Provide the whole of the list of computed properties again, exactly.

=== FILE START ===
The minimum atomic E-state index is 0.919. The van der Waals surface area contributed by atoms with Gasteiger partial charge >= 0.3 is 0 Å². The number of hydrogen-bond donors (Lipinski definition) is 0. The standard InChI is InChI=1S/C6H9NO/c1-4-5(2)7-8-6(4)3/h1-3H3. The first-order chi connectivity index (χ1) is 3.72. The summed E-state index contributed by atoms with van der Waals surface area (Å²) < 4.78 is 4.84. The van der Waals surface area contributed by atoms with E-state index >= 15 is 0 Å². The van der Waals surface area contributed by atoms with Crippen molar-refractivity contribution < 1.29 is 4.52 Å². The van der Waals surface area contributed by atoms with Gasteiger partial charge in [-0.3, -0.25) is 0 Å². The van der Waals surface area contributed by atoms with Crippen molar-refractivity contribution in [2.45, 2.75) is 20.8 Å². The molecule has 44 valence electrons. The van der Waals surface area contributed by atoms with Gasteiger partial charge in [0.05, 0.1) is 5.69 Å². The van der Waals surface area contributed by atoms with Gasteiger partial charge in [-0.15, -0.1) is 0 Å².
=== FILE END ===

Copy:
The minimum atomic E-state index is 0.919. The van der Waals surface area contributed by atoms with Gasteiger partial charge >= 0.3 is 0 Å². The number of hydrogen-bond donors (Lipinski definition) is 0. The standard InChI is InChI=1S/C6H9NO/c1-4-5(2)7-8-6(4)3/h1-3H3. The first-order chi connectivity index (χ1) is 3.72. The summed E-state index contributed by atoms with van der Waals surface area (Å²) < 4.78 is 4.84. The van der Waals surface area contributed by atoms with E-state index >= 15 is 0 Å². The van der Waals surface area contributed by atoms with Crippen molar-refractivity contribution < 1.29 is 4.52 Å². The van der Waals surface area contributed by atoms with Gasteiger partial charge in [-0.3, -0.25) is 0 Å². The van der Waals surface area contributed by atoms with Crippen molar-refractivity contribution in [2.45, 2.75) is 20.8 Å². The molecule has 44 valence electrons. The van der Waals surface area contributed by atoms with Gasteiger partial charge in [0.05, 0.1) is 5.69 Å². The van der Waals surface area contributed by atoms with Gasteiger partial charge in [-0.15, -0.1) is 0 Å².